Gingrich blamed escalating gasoline prices on “liberal politicians [who] have locked up energy in the United States.” His solution: “We could drill here, drill now and pay less. Let’s get the price down, let’s get America off of depending on foreign oil  … and let’s make life better for working Americans.” It was a seductive, all-of-the-above argument—drill, but develop wind, solar, and nuclear so we can also have a lot less environmental damage. Gore thought it was dangerous. America couldn’t drill its way out of the short- or long-term energy crisis; according to the federal Energy Information Administration, opening up offshore drilling wouldn’t lead to new domestic oil production before 2017— and even aggressive production would have an insignificant impact on oil prices in the global market. If the United States exploited all of North America’s resources in a bid to achieve energy independence—if it used all the oil and shale oil and oil sands, if it converted coal to liquid fuel and burned that in its cars—it would only succeed in baking the planet while postponing the clean energy solution it needed. Gingrich knew all of that. But Newt had seen an opening, and he had taken it.

Drill here, drill now was a brilliant diversion, a policy sideshow elevated to the main stage of the presidential debate. It came with a catchy slogan, it tapped into real anger over spiraling prices, and it blamed the Democrats. Soon after Gingrich joined Bush and Cheney at the head of the pro-drilling parade, they had some unexpected company: GOP presidential candidate John McCain, who up until then had been doing everything he could think of (including a firm embrace of cap and trade, staked out in a high-profile speech in May) to distance himself from the unpopular president. But in mid-June, just weeks after he unveiled his cap-and-trade proposal, McCain came out in favor of lifting the federal moratorium on drilling in the outer continental shelf, throwing overboard a campaign plank that dated back to the Straight Talk Express in 2000. The week McCain changed his position on drilling, his campaign launched a new television commercial in 54 swing markets, called Global. It began with rapid-fire black-and-white images—traffic jams with car horns honking, power plants with smokestacks belching, an Arctic ice shelf collapsing into the sea—then a full-color setting sun. A reassuring female voice said: “John McCain stood up to the president and sounded the alarm on global warming five years ago. Today he has a realistic plan that will curb greenhouse gas emissions, a plan that will help grow our economy and protect our environment.” Soon Global gave way to another ad. The same reassuring voice was now talking about gas prices—”$4, $5, no end in sight because some in Washington are still saying no to drilling in America. No to independence from foreign oil. Who can you thank for rising prices at the pump?” The ad cut to a smiling shot of Barack Obama, soon to be the Democratic nominee.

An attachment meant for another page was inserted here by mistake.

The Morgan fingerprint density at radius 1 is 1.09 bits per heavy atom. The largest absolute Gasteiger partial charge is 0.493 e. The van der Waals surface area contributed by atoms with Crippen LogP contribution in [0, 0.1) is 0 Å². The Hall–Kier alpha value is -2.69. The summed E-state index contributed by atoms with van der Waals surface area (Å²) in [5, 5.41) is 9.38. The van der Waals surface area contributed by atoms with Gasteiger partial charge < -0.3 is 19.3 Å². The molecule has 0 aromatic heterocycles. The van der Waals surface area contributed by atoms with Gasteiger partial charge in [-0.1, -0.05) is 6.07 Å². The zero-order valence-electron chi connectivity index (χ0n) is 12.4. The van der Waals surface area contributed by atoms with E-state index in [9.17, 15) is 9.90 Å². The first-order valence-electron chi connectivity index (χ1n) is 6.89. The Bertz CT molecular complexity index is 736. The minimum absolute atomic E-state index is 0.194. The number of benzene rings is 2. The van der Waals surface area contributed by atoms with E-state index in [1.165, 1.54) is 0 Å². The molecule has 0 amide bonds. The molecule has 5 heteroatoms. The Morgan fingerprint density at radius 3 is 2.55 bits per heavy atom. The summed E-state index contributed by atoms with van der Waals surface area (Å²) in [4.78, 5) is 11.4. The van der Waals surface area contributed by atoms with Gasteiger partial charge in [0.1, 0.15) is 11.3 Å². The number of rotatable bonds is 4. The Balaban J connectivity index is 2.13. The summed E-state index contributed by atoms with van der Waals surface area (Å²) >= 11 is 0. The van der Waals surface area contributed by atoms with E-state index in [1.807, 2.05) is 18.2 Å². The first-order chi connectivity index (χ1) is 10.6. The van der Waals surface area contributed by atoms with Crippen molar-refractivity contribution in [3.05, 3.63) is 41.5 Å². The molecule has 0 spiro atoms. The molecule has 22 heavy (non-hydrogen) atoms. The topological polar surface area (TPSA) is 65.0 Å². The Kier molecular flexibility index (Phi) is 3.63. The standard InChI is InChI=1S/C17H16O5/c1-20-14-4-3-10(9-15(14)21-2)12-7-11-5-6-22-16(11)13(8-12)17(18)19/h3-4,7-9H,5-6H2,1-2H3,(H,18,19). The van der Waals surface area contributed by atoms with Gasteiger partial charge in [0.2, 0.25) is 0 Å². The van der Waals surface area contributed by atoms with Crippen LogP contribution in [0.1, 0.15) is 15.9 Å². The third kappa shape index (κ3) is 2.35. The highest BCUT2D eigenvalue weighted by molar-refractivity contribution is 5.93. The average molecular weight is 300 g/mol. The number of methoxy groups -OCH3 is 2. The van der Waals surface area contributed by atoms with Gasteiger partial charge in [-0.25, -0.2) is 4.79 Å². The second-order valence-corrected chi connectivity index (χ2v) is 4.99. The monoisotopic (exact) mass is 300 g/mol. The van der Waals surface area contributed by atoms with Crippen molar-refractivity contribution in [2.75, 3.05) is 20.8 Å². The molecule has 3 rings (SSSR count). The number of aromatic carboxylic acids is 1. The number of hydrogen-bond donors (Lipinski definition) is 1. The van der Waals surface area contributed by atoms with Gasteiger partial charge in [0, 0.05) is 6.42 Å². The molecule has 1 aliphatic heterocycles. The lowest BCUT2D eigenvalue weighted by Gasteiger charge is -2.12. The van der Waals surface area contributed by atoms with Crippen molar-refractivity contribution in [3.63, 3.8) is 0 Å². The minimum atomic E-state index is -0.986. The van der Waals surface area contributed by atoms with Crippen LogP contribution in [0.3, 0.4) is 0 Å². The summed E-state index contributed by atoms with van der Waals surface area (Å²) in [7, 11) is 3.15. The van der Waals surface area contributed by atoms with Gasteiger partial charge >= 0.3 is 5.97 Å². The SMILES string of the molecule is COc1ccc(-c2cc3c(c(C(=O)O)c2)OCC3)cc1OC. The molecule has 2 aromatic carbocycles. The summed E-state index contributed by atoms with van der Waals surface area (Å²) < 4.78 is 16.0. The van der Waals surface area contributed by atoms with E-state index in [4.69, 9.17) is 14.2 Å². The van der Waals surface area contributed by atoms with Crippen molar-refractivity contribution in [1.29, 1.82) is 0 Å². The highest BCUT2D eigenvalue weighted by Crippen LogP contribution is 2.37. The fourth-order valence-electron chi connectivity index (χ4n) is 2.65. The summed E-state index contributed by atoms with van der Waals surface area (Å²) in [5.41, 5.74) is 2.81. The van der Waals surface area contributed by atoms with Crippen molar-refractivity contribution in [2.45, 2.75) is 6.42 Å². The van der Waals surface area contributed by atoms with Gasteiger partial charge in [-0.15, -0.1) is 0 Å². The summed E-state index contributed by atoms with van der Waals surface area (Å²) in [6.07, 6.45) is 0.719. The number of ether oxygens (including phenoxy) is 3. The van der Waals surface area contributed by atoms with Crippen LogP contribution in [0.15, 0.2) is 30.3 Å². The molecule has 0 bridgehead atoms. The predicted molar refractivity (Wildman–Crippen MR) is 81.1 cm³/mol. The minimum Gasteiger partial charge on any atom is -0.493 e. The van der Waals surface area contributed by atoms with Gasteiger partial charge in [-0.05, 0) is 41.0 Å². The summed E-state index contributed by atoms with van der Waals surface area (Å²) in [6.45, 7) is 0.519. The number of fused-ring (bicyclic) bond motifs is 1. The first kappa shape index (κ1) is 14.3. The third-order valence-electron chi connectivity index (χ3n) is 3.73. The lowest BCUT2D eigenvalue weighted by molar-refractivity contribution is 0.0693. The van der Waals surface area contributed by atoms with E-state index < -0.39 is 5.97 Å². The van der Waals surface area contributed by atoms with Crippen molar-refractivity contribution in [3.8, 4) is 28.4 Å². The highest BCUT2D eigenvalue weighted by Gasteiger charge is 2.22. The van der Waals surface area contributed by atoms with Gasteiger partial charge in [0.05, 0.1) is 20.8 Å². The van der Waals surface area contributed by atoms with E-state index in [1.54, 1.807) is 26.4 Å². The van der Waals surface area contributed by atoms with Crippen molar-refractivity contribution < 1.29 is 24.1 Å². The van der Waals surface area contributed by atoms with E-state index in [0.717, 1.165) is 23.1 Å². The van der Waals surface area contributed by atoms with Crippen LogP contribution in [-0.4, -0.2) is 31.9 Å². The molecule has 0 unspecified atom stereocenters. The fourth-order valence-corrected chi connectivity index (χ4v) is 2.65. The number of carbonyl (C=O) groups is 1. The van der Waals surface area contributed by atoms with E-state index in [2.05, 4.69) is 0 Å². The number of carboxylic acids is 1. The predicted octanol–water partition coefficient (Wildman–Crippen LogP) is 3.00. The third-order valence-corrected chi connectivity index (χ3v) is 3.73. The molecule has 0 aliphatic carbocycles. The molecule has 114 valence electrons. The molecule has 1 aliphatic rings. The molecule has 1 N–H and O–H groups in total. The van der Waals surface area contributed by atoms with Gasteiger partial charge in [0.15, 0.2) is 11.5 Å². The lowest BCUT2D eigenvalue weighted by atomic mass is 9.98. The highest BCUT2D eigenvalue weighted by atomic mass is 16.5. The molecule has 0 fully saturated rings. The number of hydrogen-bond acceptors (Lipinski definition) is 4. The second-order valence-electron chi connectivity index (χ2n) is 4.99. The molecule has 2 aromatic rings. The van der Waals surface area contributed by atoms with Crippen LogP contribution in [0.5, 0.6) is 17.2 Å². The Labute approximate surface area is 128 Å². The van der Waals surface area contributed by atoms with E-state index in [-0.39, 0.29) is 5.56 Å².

As McCain’s camp pushed its all-of-the-above energy strategy, Obama accused McCain of political expediency— he had it right the first time, the Democrat said in June—but the polling was saying something else. A survey conducted for the Senate Democratic leadership in early summer showed that unless a politician was for some kind of drilling right now, Americans didn’t want to hear anything he or she had to say about energy. They didn’t want to hear Obama or Pelosi or Senate Majority Leader Harry Reid say we can’t drill our way out of this. But they might pay attention to a “grand bargain” that would link expanded offshore drilling and nuclear power to a cap on carbon emissions. So in early July, some Democrats dipped a toe in the drilling waters. Dick Durbin, the No. 2 Senate Democrat and a close Obama ally from the candidate’s home state of Illinois, told the Wall Street Journal that he and Reid were open to drilling and responsible production.

But Obama wasn’t ready to crumble. He sent word to Reid and Durbin: Hold on guys, I’m still not for drilling. “The message was, “We want to think about this a little while,’ said a Senate leadership aide. So we shut up, and the Republicans hammered us for another month.” By late July, Pelosi was blocking Republican attempts to attach offshore drilling amendments to appropriations bills; when asked why, she said she was trying to save the planet. She had it right, but her tree-hugging rhetoric was out of step with the American mood. At last Obama accepted reality. He said he would accept limited drilling as part of a package deal that also included a push for clean energy. “Once we’d done all the damage we could do to ourselves on this issue, Obama buckled,” said the Senate aide. “And then Pelosi buckled. The enviros were pissed about it—they don’t want any drilling. They hadn’t noticed that we’d already lost.”